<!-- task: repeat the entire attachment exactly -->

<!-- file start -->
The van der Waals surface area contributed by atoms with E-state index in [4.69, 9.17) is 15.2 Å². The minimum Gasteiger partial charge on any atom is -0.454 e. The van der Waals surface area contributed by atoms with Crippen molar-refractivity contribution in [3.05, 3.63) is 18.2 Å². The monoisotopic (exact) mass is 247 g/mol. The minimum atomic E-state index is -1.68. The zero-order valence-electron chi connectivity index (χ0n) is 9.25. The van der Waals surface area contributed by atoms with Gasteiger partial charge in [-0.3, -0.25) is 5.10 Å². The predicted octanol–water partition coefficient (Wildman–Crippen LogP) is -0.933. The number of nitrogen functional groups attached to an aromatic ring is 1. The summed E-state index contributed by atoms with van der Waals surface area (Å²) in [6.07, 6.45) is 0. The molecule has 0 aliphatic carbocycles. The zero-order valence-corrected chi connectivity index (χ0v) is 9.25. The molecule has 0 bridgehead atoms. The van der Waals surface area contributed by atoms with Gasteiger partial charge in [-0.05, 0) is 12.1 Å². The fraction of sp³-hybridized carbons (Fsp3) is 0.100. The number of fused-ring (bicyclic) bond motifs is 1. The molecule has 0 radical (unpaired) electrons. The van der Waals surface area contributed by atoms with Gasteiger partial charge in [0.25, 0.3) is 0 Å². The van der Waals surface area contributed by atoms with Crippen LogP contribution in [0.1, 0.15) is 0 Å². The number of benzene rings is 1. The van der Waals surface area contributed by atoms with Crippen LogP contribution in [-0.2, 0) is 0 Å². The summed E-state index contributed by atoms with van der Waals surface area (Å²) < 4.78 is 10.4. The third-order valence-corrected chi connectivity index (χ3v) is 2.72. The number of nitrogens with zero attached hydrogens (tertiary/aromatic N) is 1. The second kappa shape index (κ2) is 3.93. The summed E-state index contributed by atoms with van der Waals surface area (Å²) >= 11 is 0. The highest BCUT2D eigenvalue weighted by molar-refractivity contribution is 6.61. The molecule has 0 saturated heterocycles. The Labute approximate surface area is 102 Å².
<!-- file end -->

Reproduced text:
The van der Waals surface area contributed by atoms with E-state index in [4.69, 9.17) is 15.2 Å². The minimum Gasteiger partial charge on any atom is -0.454 e. The van der Waals surface area contributed by atoms with Crippen molar-refractivity contribution in [3.05, 3.63) is 18.2 Å². The monoisotopic (exact) mass is 247 g/mol. The minimum atomic E-state index is -1.68. The zero-order valence-electron chi connectivity index (χ0n) is 9.25. The van der Waals surface area contributed by atoms with Gasteiger partial charge in [-0.3, -0.25) is 5.10 Å². The predicted octanol–water partition coefficient (Wildman–Crippen LogP) is -0.933. The number of nitrogen functional groups attached to an aromatic ring is 1. The summed E-state index contributed by atoms with van der Waals surface area (Å²) in [6.07, 6.45) is 0. The molecule has 0 aliphatic carbocycles. The zero-order valence-corrected chi connectivity index (χ0v) is 9.25. The molecule has 0 bridgehead atoms. The van der Waals surface area contributed by atoms with Gasteiger partial charge in [-0.05, 0) is 12.1 Å². The fraction of sp³-hybridized carbons (Fsp3) is 0.100. The number of fused-ring (bicyclic) bond motifs is 1. The molecule has 0 radical (unpaired) electrons. The van der Waals surface area contributed by atoms with Gasteiger partial charge in [0.25, 0.3) is 0 Å². The van der Waals surface area contributed by atoms with Crippen LogP contribution in [0.1, 0.15) is 0 Å². The number of benzene rings is 1. The van der Waals surface area contributed by atoms with Crippen LogP contribution in [-0.2, 0) is 0 Å². The summed E-state index contributed by atoms with van der Waals surface area (Å²) < 4.78 is 10.4. The third-order valence-corrected chi connectivity index (χ3v) is 2.72. The number of nitrogens with zero attached hydrogens (tertiary/aromatic N) is 1. The second kappa shape index (κ2) is 3.93. The summed E-state index contributed by atoms with van der Waals surface area (Å²) >= 11 is 0. The highest BCUT2D eigenvalue weighted by molar-refractivity contribution is 6.61. The molecule has 0 saturated heterocycles. The Labute approximate surface area is 102 Å².